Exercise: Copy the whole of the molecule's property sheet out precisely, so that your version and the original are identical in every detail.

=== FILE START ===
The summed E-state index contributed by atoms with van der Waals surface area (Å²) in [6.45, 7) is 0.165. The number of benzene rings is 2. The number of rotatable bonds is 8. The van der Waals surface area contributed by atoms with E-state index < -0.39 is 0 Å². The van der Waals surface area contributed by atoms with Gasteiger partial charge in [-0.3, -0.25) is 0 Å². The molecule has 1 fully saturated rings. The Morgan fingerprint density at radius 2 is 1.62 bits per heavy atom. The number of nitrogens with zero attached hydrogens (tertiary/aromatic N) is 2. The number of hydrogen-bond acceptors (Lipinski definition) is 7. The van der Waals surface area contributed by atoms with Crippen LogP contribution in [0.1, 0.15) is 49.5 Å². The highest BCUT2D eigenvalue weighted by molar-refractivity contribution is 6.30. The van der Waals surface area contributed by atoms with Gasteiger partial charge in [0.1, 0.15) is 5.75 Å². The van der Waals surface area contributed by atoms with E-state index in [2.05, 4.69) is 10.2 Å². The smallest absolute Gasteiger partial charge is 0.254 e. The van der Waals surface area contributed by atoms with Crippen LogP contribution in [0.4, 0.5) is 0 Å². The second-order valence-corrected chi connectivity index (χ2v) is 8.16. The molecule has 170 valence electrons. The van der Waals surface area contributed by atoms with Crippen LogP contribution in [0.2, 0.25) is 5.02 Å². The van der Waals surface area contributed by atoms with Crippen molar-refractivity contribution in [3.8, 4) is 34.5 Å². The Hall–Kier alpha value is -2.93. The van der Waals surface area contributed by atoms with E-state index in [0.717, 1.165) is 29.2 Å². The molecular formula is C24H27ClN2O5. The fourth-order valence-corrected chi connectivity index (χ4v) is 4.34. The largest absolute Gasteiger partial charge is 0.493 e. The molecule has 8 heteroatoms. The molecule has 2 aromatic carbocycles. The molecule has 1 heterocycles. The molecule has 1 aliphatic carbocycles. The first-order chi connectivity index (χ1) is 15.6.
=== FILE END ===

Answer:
The summed E-state index contributed by atoms with van der Waals surface area (Å²) in [6.45, 7) is 0.165. The number of benzene rings is 2. The number of rotatable bonds is 8. The van der Waals surface area contributed by atoms with E-state index < -0.39 is 0 Å². The van der Waals surface area contributed by atoms with Gasteiger partial charge in [-0.3, -0.25) is 0 Å². The molecule has 1 fully saturated rings. The Morgan fingerprint density at radius 2 is 1.62 bits per heavy atom. The number of nitrogens with zero attached hydrogens (tertiary/aromatic N) is 2. The number of hydrogen-bond acceptors (Lipinski definition) is 7. The van der Waals surface area contributed by atoms with Crippen LogP contribution in [0.1, 0.15) is 49.5 Å². The highest BCUT2D eigenvalue weighted by molar-refractivity contribution is 6.30. The van der Waals surface area contributed by atoms with Gasteiger partial charge in [0.1, 0.15) is 5.75 Å². The van der Waals surface area contributed by atoms with E-state index in [2.05, 4.69) is 10.2 Å². The smallest absolute Gasteiger partial charge is 0.254 e. The van der Waals surface area contributed by atoms with Crippen LogP contribution in [0.4, 0.5) is 0 Å². The second-order valence-corrected chi connectivity index (χ2v) is 8.16. The molecule has 170 valence electrons. The van der Waals surface area contributed by atoms with Crippen LogP contribution in [0.2, 0.25) is 5.02 Å². The van der Waals surface area contributed by atoms with Crippen molar-refractivity contribution in [3.8, 4) is 34.5 Å². The Hall–Kier alpha value is -2.93. The van der Waals surface area contributed by atoms with E-state index in [0.717, 1.165) is 29.2 Å². The molecular formula is C24H27ClN2O5. The fourth-order valence-corrected chi connectivity index (χ4v) is 4.34. The largest absolute Gasteiger partial charge is 0.493 e. The molecule has 8 heteroatoms. The molecule has 2 aromatic carbocycles. The molecule has 1 heterocycles. The molecule has 1 aliphatic carbocycles. The first-order chi connectivity index (χ1) is 15.6.